Class Summary

Antistaphylococcal antibiotics (eg, topical mupirocin or bacitracin, first-generation cephalosporins, macrolides, penicillinase-resistant extended-spectrum penicillins such as oxacillin or dicloxacillin if resistant strains of S aureus are encountered, amoxicillin-clavulanate) are helpful in secondary bacterial infections. Herpes simplex superinfections (eczema herpeticum) should be suspected if vesicles are present or if no improvement is observed with oral antibiotics. Tzanck smear of the base of vesicles is positive in 70% of cases. Treat with oral or intravenous acyclovir for 10 days. Varicella infections may become severe in the setting of atopic dermatitis, and early treatment with acyclovir is recommended. Counsel all children with atopic dermatitis as to the benefits of vaccination against varicella. Treat dermatophyte infections with topical or oral antifungals, such as topical ketoconazole cream or shampoo.

Pramoxine topical (Azo Itch Relief Maximum Strength Analgesic Cream, Eczemin, Itch-X Gel)

Clinical Context:  Pramoxine elicits anesthetic effect by blocking nerve conduction and impulses by inhibiting depolarization of neurons.

Doxepin cream (Prudoxin, Xepin, Zonalon)

Clinical Context:  Doxepin topical cream is a potent antihistamine and is indicated for pruritus.

Diphenhydramine (Alka-Seltzer Plus Allergy, Benadryl, Benadryl Allergy Dye-Free LiquiGels)

Clinical Context:  Diphenhydramine can be used for symptomatic relief of symptoms caused by the release of histamine in allergic reactions.

Hydroxyzine (Vistaril)

Clinical Context:  Hydroxyzine can be used for symptomatic relief of symptoms caused by the release of histamine in allergic reactions.

Doxepin (Silenor)

Clinical Context:  Doxepin can be used for symptomatic relief of symptoms caused by the release of histamine in allergic reactions.

Class Summary

Topical local anesthetics or antihistamines (topical or systemic) may be used to decrease pruritus.

Tacrolimus, topical (Protopic)

Clinical Context:  The mechanism of action of tacrolimus in atopic dermatitis is not known. This agent reduces itching and inflammation by suppressing the release of cytokines from T cells. It also inhibits transcription for genes that encode IL-3, IL-4, IL-5, GM-CSF, and TNF-α, all of which are involved in the early stages of T-cell activation. Additionally, this agent may inhibit the release of preformed mediators from skin mast cells and basophils, and it may down-regulate the expression of FCeRI on Langerhans cells. It is used for the short-term or intermittent long-term treatment of moderate-to-severe atopic dermatitis that is unresponsive to first-line therapies (eg, topical corticosteroids) or in cases in which first-line therapies are not applicable. The manufacturer and FDA recommend that the smallest amount and lowest potency that is efficacious be used to achieve control of symptoms. It is available as an ointment in concentrations of 0.03% and 0.1%.

Pimecrolimus (Elidel cream)

Clinical Context:  Pimecrolimus is the first nonsteroid cream approved in the US for mild-to-moderate atopic dermatitis. It is derived from ascomycin, a natural substance produced by the fungus Streptomyces hygroscopicus var. ascomyceticus. This agent selectively inhibits production and release of inflammatory cytokines from activated T cells by binding to cytosolic immunophilin receptor macrophilin-12. The resulting complex inhibits phosphatase calcineurin, thus blocking T-cell activation and cytokine release. Cutaneous atrophy was not observed in clinical trials, a potential advantage over topical corticosteroids. This agent is indicated only after other treatment options have failed. Pimecrolimus is available as a 1% cream.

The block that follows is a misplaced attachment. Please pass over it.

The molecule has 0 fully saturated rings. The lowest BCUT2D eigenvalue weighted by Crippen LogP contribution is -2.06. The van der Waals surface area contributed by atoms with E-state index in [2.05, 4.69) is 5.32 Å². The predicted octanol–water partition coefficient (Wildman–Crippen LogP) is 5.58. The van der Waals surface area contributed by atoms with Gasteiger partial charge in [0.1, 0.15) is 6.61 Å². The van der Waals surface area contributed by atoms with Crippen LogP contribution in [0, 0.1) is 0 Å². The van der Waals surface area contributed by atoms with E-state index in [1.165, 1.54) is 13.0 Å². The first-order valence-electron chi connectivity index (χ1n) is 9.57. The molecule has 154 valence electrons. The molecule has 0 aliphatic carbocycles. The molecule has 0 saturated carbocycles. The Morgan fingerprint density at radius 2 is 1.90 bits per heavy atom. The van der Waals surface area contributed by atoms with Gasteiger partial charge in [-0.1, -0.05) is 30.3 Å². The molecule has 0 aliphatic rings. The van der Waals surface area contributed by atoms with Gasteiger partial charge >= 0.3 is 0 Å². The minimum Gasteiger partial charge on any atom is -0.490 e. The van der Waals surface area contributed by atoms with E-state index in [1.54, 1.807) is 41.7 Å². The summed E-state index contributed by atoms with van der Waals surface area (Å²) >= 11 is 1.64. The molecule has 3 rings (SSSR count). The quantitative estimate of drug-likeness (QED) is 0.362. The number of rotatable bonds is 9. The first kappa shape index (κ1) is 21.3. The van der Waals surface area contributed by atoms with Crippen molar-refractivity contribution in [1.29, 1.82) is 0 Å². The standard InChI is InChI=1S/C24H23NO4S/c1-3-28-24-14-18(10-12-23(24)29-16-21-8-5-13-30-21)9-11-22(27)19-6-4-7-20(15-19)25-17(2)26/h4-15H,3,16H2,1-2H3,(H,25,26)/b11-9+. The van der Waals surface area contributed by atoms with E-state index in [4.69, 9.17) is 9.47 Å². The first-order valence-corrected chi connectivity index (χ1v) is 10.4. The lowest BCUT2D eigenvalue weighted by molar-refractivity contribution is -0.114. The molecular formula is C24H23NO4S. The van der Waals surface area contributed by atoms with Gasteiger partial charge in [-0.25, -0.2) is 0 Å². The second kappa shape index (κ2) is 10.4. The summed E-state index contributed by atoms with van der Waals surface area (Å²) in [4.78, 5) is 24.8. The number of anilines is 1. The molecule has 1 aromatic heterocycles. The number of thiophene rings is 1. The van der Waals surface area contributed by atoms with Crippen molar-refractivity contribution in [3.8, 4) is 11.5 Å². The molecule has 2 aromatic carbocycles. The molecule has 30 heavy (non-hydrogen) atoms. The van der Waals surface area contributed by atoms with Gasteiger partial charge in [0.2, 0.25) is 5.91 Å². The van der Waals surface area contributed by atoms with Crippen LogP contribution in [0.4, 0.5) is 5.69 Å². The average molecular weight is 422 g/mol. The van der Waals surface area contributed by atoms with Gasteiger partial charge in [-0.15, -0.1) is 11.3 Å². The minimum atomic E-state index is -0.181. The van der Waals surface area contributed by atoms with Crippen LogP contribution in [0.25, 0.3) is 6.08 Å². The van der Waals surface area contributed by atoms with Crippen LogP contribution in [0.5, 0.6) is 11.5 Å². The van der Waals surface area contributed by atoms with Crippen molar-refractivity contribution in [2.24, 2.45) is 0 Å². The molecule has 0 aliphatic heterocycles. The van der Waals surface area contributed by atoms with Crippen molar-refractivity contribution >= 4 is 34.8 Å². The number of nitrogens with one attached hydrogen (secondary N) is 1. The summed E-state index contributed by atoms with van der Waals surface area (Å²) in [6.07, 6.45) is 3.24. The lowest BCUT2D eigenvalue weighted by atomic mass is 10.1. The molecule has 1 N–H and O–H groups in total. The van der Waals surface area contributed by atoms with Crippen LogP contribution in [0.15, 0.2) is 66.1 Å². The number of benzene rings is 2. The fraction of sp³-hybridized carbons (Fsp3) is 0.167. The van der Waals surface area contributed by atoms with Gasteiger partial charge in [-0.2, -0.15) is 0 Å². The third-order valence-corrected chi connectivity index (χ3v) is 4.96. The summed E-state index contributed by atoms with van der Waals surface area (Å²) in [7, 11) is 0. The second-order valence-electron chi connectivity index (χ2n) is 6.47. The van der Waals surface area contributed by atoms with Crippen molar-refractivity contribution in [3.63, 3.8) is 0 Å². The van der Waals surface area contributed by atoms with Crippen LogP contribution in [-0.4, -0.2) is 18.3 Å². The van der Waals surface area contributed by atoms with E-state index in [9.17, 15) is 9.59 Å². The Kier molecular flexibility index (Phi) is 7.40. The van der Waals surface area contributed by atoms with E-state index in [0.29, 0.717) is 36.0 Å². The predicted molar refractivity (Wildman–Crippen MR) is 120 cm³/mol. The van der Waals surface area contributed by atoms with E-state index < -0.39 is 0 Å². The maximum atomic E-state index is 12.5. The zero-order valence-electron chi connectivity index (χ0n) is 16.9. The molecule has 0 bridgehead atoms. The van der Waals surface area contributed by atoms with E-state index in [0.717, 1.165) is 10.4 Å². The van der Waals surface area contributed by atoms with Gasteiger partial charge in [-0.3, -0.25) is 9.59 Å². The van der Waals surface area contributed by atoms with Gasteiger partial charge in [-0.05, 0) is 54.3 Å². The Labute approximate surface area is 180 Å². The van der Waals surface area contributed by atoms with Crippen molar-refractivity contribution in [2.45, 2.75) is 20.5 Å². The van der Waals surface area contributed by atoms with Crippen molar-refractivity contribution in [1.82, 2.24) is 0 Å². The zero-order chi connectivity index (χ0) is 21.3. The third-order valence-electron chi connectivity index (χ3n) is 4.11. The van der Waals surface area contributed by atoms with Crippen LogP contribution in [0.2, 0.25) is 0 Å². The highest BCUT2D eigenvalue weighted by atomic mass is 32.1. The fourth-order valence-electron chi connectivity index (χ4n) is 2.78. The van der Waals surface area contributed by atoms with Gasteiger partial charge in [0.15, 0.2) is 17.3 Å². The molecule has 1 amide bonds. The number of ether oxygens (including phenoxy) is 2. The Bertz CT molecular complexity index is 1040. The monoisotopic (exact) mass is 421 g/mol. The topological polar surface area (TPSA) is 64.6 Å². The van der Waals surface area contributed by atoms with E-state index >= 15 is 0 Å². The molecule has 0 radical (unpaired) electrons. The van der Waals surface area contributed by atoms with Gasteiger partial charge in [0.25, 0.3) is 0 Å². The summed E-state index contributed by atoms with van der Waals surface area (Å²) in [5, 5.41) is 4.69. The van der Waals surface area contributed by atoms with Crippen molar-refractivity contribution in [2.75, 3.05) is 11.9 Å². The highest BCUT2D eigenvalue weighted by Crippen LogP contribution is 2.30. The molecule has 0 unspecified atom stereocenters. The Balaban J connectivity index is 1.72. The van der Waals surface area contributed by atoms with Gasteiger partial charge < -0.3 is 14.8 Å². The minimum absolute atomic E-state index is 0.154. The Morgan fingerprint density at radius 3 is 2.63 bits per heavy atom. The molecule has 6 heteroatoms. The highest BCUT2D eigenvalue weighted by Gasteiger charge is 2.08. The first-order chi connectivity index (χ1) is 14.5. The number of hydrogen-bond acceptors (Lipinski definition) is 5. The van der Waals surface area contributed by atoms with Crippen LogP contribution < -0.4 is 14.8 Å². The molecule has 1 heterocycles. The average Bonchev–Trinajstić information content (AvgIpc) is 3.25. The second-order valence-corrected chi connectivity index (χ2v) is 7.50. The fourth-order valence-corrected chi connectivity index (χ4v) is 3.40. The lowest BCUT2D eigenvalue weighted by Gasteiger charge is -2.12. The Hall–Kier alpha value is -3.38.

Cyclosporine (Sandimmune, Neoral)

Clinical Context:  Cyclosporine is a cyclic polypeptide that suppresses some humoral immunity and, to a greater extent, cell-mediated immune reactions.

Class Summary

Topical tacrolimus ointment and pimecrolimus cream have both been shown to diminish pruritus and inflammation markedly within 3 days of initiating therapy and to have persistent effects for as long as 12 months.

Author

Robert A Schwartz, MD, MPH, Professor and Head of Dermatology, Professor of Pathology, Pediatrics, Medicine, and Preventive Medicine and Community Health, Rutgers New Jersey Medical School; Visiting Professor, Rutgers University School of Public Affairs and Administration

Disclosure: Nothing to disclose.

Specialty Editors

Mary L Windle, PharmD, Adjunct Associate Professor, University of Nebraska Medical Center College of Pharmacy; Editor-in-Chief, Medscape Drug Reference

Disclosure: Nothing to disclose.

Robert A Schwartz, MD, MPH, Professor and Head of Dermatology, Professor of Pathology, Pediatrics, Medicine, and Preventive Medicine and Community Health, Rutgers New Jersey Medical School; Visiting Professor, Rutgers University School of Public Affairs and Administration

Disclosure: Nothing to disclose.

Chief Editor

Dirk M Elston, MD, Professor and Chairman, Department of Dermatology and Dermatologic Surgery, Medical University of South Carolina College of Medicine

Disclosure: Nothing to disclose.

Additional Contributors

Kevin P Connelly, DO, Clinical Assistant Professor, Department of Pediatrics, Division of General Pediatrics and Emergency Care, Virginia Commonwealth University School of Medicine; Medical Director, Paws for Health Pet Visitation Program of the Richmond SPCA; Pediatric Emergency Physician, Emergency Consultants Inc, Chippenham Medical Center

Disclosure: Nothing to disclose.

Acknowledgements

The authors and editors of Medscape Reference gratefully acknowledge the contributions of previous author, Caroline C Spagnola, MD, to the development and writing of this article.

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Typical atopic dermatitis on the face of an infant.

Flexural involvement in childhood atopic dermatitis.

Typical atopic dermatitis on the face of an infant.

Flexural involvement in childhood atopic dermatitis.